Police and investigators fear organised gangs of fraudsters are expanding across sub-Saharan Africa, exploiting new opportunities as a result of the Covid-19 pandemic and the global economic crisis to make huge sums with little risk of being caught.
The growth will have a direct impact on the rest of the world, where many victims of “hugely lucrative” fraud live, senior police officials have said.
Experts attribute the surge in cybercrime in Africa to rapid growth of internet use at a time when police forces and criminal justice systems have been weakened by the economic consequences of a series of major challenges.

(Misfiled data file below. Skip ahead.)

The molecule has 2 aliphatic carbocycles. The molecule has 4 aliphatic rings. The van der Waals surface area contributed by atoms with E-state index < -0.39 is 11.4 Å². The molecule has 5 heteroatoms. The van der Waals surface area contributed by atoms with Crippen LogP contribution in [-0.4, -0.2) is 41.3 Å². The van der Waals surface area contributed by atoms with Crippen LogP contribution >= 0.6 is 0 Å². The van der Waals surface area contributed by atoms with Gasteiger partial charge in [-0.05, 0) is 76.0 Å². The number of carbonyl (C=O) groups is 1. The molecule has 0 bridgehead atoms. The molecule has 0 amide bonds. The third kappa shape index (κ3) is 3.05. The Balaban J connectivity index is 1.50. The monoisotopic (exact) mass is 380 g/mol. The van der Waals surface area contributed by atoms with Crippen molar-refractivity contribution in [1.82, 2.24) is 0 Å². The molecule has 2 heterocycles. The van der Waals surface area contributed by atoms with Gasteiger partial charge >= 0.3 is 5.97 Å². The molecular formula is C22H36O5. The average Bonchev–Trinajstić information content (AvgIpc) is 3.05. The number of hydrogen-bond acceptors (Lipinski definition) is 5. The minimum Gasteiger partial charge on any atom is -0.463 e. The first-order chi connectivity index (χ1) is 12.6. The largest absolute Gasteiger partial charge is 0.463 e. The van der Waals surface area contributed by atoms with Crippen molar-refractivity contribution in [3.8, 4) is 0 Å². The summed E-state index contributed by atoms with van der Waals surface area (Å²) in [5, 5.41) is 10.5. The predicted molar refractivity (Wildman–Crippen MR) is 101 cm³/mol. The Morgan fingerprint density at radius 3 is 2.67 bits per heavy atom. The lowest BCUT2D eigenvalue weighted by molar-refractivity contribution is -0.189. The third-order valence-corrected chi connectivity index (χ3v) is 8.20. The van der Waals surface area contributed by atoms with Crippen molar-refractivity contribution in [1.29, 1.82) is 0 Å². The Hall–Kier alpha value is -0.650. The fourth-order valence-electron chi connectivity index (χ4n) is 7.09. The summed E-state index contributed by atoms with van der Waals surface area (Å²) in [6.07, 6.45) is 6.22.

“The Covid-19 pandemic has accelerated digitalisation around the world, but as life has shifted increasingly online, cybercriminals have exploited the opportunity to attack vital digital infrastructure,” said Prof Landry Signé, a senior fellow at the Brookings Institution and author of a recent report on the problem. “States across Africa have emerged as a favourite target of cybercriminals, with costly consequences.”
Interpol have described online scams such as banking and credit card fraud as the most prevalent and pressing cyberthreat in Africa. The Covid-19 pandemic led to a sustained increase in the volume of cyber-attacks, including more than twice as many targeting online banking platforms, analysts at the organisation have said.
A major operation earlier this month coordinated by Interpol in 14 countries underlined the scale of the threat from cybercrime on the continent and beyond. Police arrested more than 70 alleged fraudsters linked to a Nigerian criminal